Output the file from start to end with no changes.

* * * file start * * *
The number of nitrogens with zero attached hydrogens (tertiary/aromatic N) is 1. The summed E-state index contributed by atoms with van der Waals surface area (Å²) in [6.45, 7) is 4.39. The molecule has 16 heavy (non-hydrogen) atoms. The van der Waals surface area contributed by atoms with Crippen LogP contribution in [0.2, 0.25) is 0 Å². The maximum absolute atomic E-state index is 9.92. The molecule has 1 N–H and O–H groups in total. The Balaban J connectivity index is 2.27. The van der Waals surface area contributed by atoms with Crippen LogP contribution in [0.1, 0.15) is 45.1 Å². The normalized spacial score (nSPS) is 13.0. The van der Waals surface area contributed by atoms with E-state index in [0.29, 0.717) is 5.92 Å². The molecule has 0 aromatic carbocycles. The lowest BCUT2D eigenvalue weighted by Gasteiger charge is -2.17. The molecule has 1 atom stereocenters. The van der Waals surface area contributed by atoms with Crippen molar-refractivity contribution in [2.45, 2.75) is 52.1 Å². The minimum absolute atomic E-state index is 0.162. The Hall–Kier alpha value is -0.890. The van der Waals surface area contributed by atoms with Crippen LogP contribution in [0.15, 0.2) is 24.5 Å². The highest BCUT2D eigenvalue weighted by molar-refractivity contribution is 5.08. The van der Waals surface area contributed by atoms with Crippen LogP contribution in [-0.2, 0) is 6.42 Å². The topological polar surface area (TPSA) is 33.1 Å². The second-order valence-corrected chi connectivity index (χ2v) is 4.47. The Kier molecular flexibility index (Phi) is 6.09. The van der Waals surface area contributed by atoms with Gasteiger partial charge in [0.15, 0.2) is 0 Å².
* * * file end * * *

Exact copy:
The number of nitrogens with zero attached hydrogens (tertiary/aromatic N) is 1. The summed E-state index contributed by atoms with van der Waals surface area (Å²) in [6.45, 7) is 4.39. The molecule has 16 heavy (non-hydrogen) atoms. The van der Waals surface area contributed by atoms with Crippen LogP contribution in [0.2, 0.25) is 0 Å². The maximum absolute atomic E-state index is 9.92. The molecule has 1 N–H and O–H groups in total. The Balaban J connectivity index is 2.27. The van der Waals surface area contributed by atoms with Crippen LogP contribution in [0.1, 0.15) is 45.1 Å². The normalized spacial score (nSPS) is 13.0. The van der Waals surface area contributed by atoms with E-state index in [0.29, 0.717) is 5.92 Å². The molecule has 0 aromatic carbocycles. The lowest BCUT2D eigenvalue weighted by Gasteiger charge is -2.17. The molecule has 1 atom stereocenters. The van der Waals surface area contributed by atoms with Crippen molar-refractivity contribution in [2.45, 2.75) is 52.1 Å². The minimum absolute atomic E-state index is 0.162. The Hall–Kier alpha value is -0.890. The van der Waals surface area contributed by atoms with Crippen LogP contribution in [0.15, 0.2) is 24.5 Å². The highest BCUT2D eigenvalue weighted by molar-refractivity contribution is 5.08. The van der Waals surface area contributed by atoms with Crippen LogP contribution in [-0.2, 0) is 6.42 Å². The topological polar surface area (TPSA) is 33.1 Å². The second-order valence-corrected chi connectivity index (χ2v) is 4.47. The Kier molecular flexibility index (Phi) is 6.09. The van der Waals surface area contributed by atoms with Gasteiger partial charge in [0.15, 0.2) is 0 Å².